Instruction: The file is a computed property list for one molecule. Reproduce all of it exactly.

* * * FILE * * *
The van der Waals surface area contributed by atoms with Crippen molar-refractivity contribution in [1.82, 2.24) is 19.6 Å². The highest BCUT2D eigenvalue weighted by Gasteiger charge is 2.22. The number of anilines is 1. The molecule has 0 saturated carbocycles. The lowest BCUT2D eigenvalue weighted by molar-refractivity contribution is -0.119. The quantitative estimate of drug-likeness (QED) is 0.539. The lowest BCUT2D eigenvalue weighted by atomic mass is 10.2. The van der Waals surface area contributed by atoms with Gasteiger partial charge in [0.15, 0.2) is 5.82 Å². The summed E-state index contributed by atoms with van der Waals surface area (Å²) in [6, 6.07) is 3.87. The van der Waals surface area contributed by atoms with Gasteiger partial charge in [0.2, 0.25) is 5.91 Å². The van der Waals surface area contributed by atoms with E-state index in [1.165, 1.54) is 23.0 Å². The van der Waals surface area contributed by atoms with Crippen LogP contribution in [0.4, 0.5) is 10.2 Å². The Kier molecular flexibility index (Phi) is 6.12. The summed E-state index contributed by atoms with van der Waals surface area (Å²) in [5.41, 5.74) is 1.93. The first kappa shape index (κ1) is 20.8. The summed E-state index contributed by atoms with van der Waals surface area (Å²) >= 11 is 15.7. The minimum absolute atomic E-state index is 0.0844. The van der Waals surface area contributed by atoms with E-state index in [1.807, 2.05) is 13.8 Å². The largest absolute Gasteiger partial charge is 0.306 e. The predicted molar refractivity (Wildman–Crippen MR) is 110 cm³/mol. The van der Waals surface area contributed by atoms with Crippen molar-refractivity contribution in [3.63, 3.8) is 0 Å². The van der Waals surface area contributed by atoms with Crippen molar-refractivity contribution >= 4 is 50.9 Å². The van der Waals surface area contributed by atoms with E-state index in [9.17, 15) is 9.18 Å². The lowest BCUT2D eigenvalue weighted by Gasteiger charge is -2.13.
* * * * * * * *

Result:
The van der Waals surface area contributed by atoms with Crippen molar-refractivity contribution in [1.82, 2.24) is 19.6 Å². The highest BCUT2D eigenvalue weighted by Gasteiger charge is 2.22. The number of anilines is 1. The molecule has 0 saturated carbocycles. The lowest BCUT2D eigenvalue weighted by molar-refractivity contribution is -0.119. The quantitative estimate of drug-likeness (QED) is 0.539. The lowest BCUT2D eigenvalue weighted by atomic mass is 10.2. The van der Waals surface area contributed by atoms with Gasteiger partial charge in [0.15, 0.2) is 5.82 Å². The summed E-state index contributed by atoms with van der Waals surface area (Å²) in [6, 6.07) is 3.87. The van der Waals surface area contributed by atoms with Gasteiger partial charge in [0.2, 0.25) is 5.91 Å². The van der Waals surface area contributed by atoms with E-state index in [1.165, 1.54) is 23.0 Å². The van der Waals surface area contributed by atoms with Crippen LogP contribution in [0.4, 0.5) is 10.2 Å². The Kier molecular flexibility index (Phi) is 6.12. The summed E-state index contributed by atoms with van der Waals surface area (Å²) in [5.41, 5.74) is 1.93. The first kappa shape index (κ1) is 20.8. The summed E-state index contributed by atoms with van der Waals surface area (Å²) >= 11 is 15.7. The minimum absolute atomic E-state index is 0.0844. The van der Waals surface area contributed by atoms with E-state index in [1.807, 2.05) is 13.8 Å². The largest absolute Gasteiger partial charge is 0.306 e. The predicted molar refractivity (Wildman–Crippen MR) is 110 cm³/mol. The van der Waals surface area contributed by atoms with Crippen molar-refractivity contribution in [3.63, 3.8) is 0 Å². The van der Waals surface area contributed by atoms with Crippen molar-refractivity contribution >= 4 is 50.9 Å². The van der Waals surface area contributed by atoms with E-state index in [9.17, 15) is 9.18 Å². The lowest BCUT2D eigenvalue weighted by Gasteiger charge is -2.13.